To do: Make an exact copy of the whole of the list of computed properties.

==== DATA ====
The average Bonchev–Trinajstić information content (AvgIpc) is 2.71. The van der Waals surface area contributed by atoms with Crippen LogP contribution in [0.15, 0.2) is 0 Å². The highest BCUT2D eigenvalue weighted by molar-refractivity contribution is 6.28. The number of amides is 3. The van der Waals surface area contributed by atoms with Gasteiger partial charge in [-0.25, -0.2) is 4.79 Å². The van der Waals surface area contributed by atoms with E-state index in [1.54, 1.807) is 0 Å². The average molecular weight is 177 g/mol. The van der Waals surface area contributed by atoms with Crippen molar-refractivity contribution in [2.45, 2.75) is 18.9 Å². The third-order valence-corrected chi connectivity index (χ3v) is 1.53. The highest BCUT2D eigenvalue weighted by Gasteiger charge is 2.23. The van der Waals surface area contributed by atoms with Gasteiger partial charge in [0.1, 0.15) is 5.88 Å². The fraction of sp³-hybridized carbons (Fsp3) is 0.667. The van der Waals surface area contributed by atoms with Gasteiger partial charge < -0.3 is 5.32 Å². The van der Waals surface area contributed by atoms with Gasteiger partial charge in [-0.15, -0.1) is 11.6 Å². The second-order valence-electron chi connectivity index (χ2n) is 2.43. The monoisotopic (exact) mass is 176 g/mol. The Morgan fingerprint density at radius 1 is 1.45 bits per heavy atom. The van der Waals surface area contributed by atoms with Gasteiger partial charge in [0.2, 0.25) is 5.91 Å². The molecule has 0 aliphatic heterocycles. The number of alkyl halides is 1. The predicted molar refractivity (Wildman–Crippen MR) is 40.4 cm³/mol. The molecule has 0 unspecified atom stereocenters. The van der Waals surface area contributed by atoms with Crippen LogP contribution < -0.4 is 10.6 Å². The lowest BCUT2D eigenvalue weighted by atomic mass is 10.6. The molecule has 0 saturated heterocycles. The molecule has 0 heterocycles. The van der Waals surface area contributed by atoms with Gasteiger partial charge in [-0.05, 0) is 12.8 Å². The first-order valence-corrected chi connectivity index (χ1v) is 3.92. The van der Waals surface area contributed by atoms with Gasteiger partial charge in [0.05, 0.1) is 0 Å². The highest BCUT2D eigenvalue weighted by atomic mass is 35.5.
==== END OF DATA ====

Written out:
The average Bonchev–Trinajstić information content (AvgIpc) is 2.71. The van der Waals surface area contributed by atoms with Crippen LogP contribution in [0.15, 0.2) is 0 Å². The highest BCUT2D eigenvalue weighted by molar-refractivity contribution is 6.28. The number of amides is 3. The van der Waals surface area contributed by atoms with Gasteiger partial charge in [-0.25, -0.2) is 4.79 Å². The van der Waals surface area contributed by atoms with E-state index in [1.54, 1.807) is 0 Å². The average molecular weight is 177 g/mol. The van der Waals surface area contributed by atoms with Crippen molar-refractivity contribution in [2.45, 2.75) is 18.9 Å². The third-order valence-corrected chi connectivity index (χ3v) is 1.53. The highest BCUT2D eigenvalue weighted by Gasteiger charge is 2.23. The van der Waals surface area contributed by atoms with Gasteiger partial charge in [0.1, 0.15) is 5.88 Å². The fraction of sp³-hybridized carbons (Fsp3) is 0.667. The van der Waals surface area contributed by atoms with Gasteiger partial charge < -0.3 is 5.32 Å². The van der Waals surface area contributed by atoms with Gasteiger partial charge in [-0.15, -0.1) is 11.6 Å². The second-order valence-electron chi connectivity index (χ2n) is 2.43. The monoisotopic (exact) mass is 176 g/mol. The Morgan fingerprint density at radius 1 is 1.45 bits per heavy atom. The van der Waals surface area contributed by atoms with Gasteiger partial charge in [0.2, 0.25) is 5.91 Å². The molecule has 0 aliphatic heterocycles. The number of alkyl halides is 1. The predicted molar refractivity (Wildman–Crippen MR) is 40.4 cm³/mol. The molecule has 0 unspecified atom stereocenters. The van der Waals surface area contributed by atoms with Crippen LogP contribution < -0.4 is 10.6 Å². The lowest BCUT2D eigenvalue weighted by atomic mass is 10.6. The molecule has 0 saturated heterocycles. The molecule has 0 heterocycles. The van der Waals surface area contributed by atoms with Gasteiger partial charge in [-0.05, 0) is 12.8 Å². The first-order valence-corrected chi connectivity index (χ1v) is 3.92. The van der Waals surface area contributed by atoms with Gasteiger partial charge in [0.05, 0.1) is 0 Å². The highest BCUT2D eigenvalue weighted by atomic mass is 35.5.